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Quercus phellos - Quercus (palustris, lyrata) / Ilex decidua / Carex typhina Floodplain Forest
Translated Name: Willow Oak - (Pin Oak, Overcup Oak) / Possum-haw / Cattail Sedge Floodplain Forest
Common Name: Piedmont Oak Floodplain Swamp Forest
Unique Identifier: CEGL006498
Classification Approach: International Vegetation Classification (IVC)
Summary: This swamp forest ranges from the Piedmont and adjacent inner Coastal Plain of central Virginia south through the Piedmont into north-central North Carolina. It occupies somewhat poorly drained to very poorly drained floodplains of large streams and small rivers. Typical habitats include shallow sloughs, low flat terraces, and backswamps. Hydrologic regime can be somewhat ambiguous, but is probably best characterized as seasonally flooded. Flooding is typically fairly shallow (<30 cm). Soils examined at plots had silt and silty-clay loam horizons grading to sticky clay, white- or orange-mottled subsoils. Samples were uniformly strongly acidic, but some had moderately high calcium, magnesium, and base saturation levels. Relatively undisturbed stands have a strong oak component, with Quercus phellos (most constant), Quercus palustris, Quercus lyrata, and Quercus michauxii sharing dominance in variable combinations. Quercus pagoda and Quercus bicolor also occur but are infrequent and local. Fraxinus pennsylvanica and Liquidambar styraciflua are constant, sometimes codominant overstory associates. Ilex decidua is the most constant shrub dominant, with Carpinus caroliniana and Viburnum prunifolium codominant in some areas. The herb layer is usually dense and characterized by patch-dominance of sedges and other graminoids, including Carex typhina, Carex grayi, Carex tribuloides, Carex radiata, Carex intumescens, Leersia virginica, Poa autumnalis, Glyceria striata, and Cinna arundinacea. Characteristic forbs include Boehmeria cylindrica, Impatiens capensis, Lysimachia ciliata, Lycopus virginicus, Commelina virginica, and Saururus cernuus. Spring ephemerals such as Cardamine bulbosa, Cardamine douglassii, and Claytonia virginica are sometimes abundant on hummocks and other better drained microhabitats. Invasive weeds, especially Lysimachia nummularia, are often problematic in this community type.



Classification

Classification Confidence: Low - Poorly Documented
Classification Comments: This association has been plot-sampled and classified repeatedly by VDNH. The current classification is based on analysis of a 1250-plot regional dataset assembled for the NCR and Mid-Atlantic national parks vegetation mapping projects. This type was represented by 20 plots from the southern Piedmont and immediately adjacent Coastal Plain of Virginia. Additional information supplied by Mike Schafale indicates that this association is also present in north-central North Carolina.

Vegetation Hierarchy
Class 1 - Forest & Woodland
Subclass 1.B - Temperate & Boreal Forest & Woodland
Formation 1.B.3 - Temperate Flooded & Swamp Forest
Division 1.B.3.Nb - Southeastern North American Flooded & Swamp Forest
Macrogroup Southern Coastal Plain Floodplain Forest
Group Oak - Sweetgum Floodplain Forest
Alliance Piedmont Willow Oak Floodplain Forest

This is the revised vegetation hierarchy. For more information see Classification Sources and usnvc.org.

Similar Associations
Unique Identifier Name
CEGL006497 Quercus palustris - Quercus bicolor / Carex tribuloides - Carex radiata - (Carex squarrosa) Wet Forest
CEGL006605 Quercus (phellos, palustris, michauxii) - Liquidambar styraciflua / Cinna arundinacea Floodplain Forest
CEGL007356 Quercus pagoda - Quercus phellos - Quercus lyrata - Quercus michauxii / Chasmanthium latifolium Swamp Forest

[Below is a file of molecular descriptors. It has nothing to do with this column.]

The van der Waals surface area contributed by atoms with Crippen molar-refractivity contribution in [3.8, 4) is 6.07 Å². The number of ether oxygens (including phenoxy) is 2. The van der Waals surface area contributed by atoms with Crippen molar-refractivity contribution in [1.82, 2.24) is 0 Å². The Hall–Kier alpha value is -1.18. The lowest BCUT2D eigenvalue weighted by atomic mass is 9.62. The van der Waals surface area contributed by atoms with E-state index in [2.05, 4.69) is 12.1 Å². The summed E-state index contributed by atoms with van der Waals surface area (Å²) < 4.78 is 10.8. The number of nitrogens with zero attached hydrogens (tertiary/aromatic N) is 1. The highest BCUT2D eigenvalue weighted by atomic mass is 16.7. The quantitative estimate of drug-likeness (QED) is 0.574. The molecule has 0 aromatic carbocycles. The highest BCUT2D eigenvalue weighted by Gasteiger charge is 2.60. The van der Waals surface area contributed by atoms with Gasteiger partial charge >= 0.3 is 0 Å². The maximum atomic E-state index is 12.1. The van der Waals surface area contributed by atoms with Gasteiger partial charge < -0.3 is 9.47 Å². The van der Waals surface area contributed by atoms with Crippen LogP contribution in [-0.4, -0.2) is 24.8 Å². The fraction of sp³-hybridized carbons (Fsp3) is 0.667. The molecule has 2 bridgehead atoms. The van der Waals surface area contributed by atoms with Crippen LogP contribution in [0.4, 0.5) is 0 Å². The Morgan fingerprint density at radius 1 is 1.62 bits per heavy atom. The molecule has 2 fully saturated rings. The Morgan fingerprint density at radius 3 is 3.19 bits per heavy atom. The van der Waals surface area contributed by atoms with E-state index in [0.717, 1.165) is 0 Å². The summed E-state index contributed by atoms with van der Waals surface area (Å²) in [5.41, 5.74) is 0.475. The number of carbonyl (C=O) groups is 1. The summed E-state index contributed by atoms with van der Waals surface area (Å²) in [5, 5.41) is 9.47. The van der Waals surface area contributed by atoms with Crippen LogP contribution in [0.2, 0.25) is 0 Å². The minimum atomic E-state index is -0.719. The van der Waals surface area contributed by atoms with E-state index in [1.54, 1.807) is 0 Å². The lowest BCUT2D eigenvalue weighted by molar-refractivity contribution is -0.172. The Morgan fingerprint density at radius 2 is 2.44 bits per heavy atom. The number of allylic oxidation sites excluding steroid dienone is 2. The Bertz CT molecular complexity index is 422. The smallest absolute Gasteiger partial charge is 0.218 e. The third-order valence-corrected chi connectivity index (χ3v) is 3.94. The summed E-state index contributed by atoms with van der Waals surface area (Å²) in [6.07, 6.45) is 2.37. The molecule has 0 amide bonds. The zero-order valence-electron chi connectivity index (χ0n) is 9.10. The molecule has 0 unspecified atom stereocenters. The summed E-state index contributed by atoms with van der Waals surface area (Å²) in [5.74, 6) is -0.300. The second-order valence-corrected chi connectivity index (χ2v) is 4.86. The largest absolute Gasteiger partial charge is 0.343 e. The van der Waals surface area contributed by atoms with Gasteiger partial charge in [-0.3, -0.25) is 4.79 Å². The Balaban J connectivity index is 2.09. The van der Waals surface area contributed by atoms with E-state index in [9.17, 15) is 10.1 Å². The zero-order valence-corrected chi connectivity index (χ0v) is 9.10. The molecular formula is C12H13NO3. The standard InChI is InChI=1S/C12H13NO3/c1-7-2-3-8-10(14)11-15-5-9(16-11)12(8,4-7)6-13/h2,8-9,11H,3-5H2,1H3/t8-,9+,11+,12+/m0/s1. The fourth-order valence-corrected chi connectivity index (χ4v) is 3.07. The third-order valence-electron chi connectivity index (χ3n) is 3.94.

Related Concepts from Other Classifications

Related Subnational Community Units
These data are subject to substantial ongoing revision and may be out of date for some states.
In the U.S., contact the state Heritage Program for the most complete and up-to-date information at: http://www.natureserve.org/natureserve-network.
Information from programs in other jurisdictions will be posted when they are made available.
Subnation Concept Name Relationship to Standard Confidence Reference
North Carolina Piedmont Bottomland Forest (Northern Low Subtype) Equivalent Certain Schafale 2012


Other Related Concepts
Related Concept Name: Quercus phellos - Quercus (palustris, lyrata) / Ilex decidua / Carex typhina Forest
Relationship: = - Equivalent
Reference: Fleming, G. P. 2002a. Ecological communities of the Bull Run Mountains, Virginia: Baseline vegetation and floristic data for conservation planning and natural area stewardship. Natural Heritage Technical Report 02-12. Virginia Department of Conservation and Recreation, Division of Natural Heritage, Richmond. 274 pp. plus appendices.
Relationship: = - Equivalent
Reference: Fleming, G. P. 2002b. Preliminary classification of Piedmont & Inner Coastal Plain vegetation types in Virginia. Natural Heritage Technical Report 02-14. Virginia Department of Conservation and Recreation, Division of Natural Heritage, Richmond. 29 pp.
Related Concept Name: Ulmus americana / Ilex decidua / Carex (tribuloides, intumescens, typhina) Forest
Relationship: = - Equivalent
Reference: Walton, D. P., P. P. Coulling, J. Weber, A. Belden, Jr., and A. C. Chazal. 2001. A plant community classification and natural heritage inventory of the Pamunkey River floodplain. Unpublished report submitted to the U.S. Environmental Protection Agency. Natural Heritage Technical Report 01-19. Virginia Department of Conservation and Recreation, Division of Natural Heritage, Richmond. 200 pp. plus appendices.
Related Concept Name: Ulmus americana / Ranunculus caroliniana Forest
Relationship: = - Equivalent
Reference: Walton, D. P., P. P. Coulling, J. Weber, A. Belden, Jr., and A. C. Chazal. 2001. A plant community classification and natural heritage inventory of the Pamunkey River floodplain. Unpublished report submitted to the U.S. Environmental Protection Agency. Natural Heritage Technical Report 01-19. Virginia Department of Conservation and Recreation, Division of Natural Heritage, Richmond. 200 pp. plus appendices.
Related Concept Name: Coastal Plain / Piedmont Swamp Forest
Relationship: B - Broader
Reference: Fleming, G. P., P. P. Coulling, K. D. Patterson, and K. Taverna. 2006. The natural communities of Virginia: Classification of ecological community groups. Second approximation. Version 2.2. Virginia Department of Conservation and Recreation, Division of Natural Heritage, Richmond. [http://www.dcr.virginia.gov/natural_heritage/ncTIV.shtml]

Ecological Systems Placement

Ecological Systems Placement
Ecological System Unique ID Ecological System Name
CES202.323 Southern Piedmont Small Floodplain and Riparian Forest
CES202.324 Southern Piedmont Large Floodplain Forest


NatureServe Conservation Status
Global Status: G3? (31May2007)
Rounded Global Status: G3 - Vulnerable
Reasons: This association has a limited geographic range in southern Virginia and northern North Carolina. Within that area, it is not rare but occurs in isolated, small or linear patches that are subject to multiple disturbances, including logging, hydrologic modification, and invasive exotics. This bottomland type is especially vulnerable to timber harvests because of its large component of valuable oaks.